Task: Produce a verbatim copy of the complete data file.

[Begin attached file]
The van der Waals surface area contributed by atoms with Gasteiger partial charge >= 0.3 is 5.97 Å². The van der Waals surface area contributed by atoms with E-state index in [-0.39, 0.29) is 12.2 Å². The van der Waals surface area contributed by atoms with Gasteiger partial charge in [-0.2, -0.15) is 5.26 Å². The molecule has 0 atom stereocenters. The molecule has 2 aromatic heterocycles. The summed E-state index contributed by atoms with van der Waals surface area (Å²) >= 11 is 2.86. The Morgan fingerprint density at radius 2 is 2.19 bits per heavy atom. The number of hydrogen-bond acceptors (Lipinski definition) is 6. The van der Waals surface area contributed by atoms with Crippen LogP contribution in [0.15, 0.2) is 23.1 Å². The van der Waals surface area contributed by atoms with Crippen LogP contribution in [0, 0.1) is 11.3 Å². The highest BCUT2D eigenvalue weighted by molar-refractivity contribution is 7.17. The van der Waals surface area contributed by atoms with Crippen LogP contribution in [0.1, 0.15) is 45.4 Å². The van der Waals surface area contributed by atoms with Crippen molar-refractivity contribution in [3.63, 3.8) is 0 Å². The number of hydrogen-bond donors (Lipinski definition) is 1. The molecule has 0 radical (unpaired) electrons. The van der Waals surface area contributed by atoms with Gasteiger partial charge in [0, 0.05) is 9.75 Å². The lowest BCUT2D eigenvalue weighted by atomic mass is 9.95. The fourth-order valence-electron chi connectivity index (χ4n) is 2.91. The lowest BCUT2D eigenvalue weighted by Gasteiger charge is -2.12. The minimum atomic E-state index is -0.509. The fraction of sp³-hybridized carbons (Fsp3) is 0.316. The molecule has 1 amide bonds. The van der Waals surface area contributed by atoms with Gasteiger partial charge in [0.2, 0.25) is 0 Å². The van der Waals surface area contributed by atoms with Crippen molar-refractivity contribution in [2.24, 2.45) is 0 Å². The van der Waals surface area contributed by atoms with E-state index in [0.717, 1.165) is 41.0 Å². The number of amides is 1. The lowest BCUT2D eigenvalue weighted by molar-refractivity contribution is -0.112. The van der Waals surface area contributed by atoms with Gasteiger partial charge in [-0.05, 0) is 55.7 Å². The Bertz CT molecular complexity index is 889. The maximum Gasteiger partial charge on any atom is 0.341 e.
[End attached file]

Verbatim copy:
The van der Waals surface area contributed by atoms with Gasteiger partial charge >= 0.3 is 5.97 Å². The van der Waals surface area contributed by atoms with E-state index in [-0.39, 0.29) is 12.2 Å². The van der Waals surface area contributed by atoms with Gasteiger partial charge in [-0.2, -0.15) is 5.26 Å². The molecule has 0 atom stereocenters. The molecule has 2 aromatic heterocycles. The summed E-state index contributed by atoms with van der Waals surface area (Å²) >= 11 is 2.86. The Morgan fingerprint density at radius 2 is 2.19 bits per heavy atom. The number of hydrogen-bond acceptors (Lipinski definition) is 6. The van der Waals surface area contributed by atoms with Crippen LogP contribution in [0.15, 0.2) is 23.1 Å². The van der Waals surface area contributed by atoms with Crippen LogP contribution in [0, 0.1) is 11.3 Å². The highest BCUT2D eigenvalue weighted by molar-refractivity contribution is 7.17. The van der Waals surface area contributed by atoms with Crippen LogP contribution in [0.1, 0.15) is 45.4 Å². The van der Waals surface area contributed by atoms with Crippen molar-refractivity contribution in [3.63, 3.8) is 0 Å². The number of hydrogen-bond donors (Lipinski definition) is 1. The molecule has 0 radical (unpaired) electrons. The van der Waals surface area contributed by atoms with Gasteiger partial charge in [0, 0.05) is 9.75 Å². The lowest BCUT2D eigenvalue weighted by atomic mass is 9.95. The fourth-order valence-electron chi connectivity index (χ4n) is 2.91. The lowest BCUT2D eigenvalue weighted by Gasteiger charge is -2.12. The minimum atomic E-state index is -0.509. The fraction of sp³-hybridized carbons (Fsp3) is 0.316. The molecule has 1 amide bonds. The van der Waals surface area contributed by atoms with Gasteiger partial charge in [0.2, 0.25) is 0 Å². The van der Waals surface area contributed by atoms with Crippen molar-refractivity contribution in [2.24, 2.45) is 0 Å². The van der Waals surface area contributed by atoms with E-state index in [0.717, 1.165) is 41.0 Å². The number of amides is 1. The lowest BCUT2D eigenvalue weighted by molar-refractivity contribution is -0.112. The van der Waals surface area contributed by atoms with Gasteiger partial charge in [-0.05, 0) is 55.7 Å². The Bertz CT molecular complexity index is 889. The maximum Gasteiger partial charge on any atom is 0.341 e.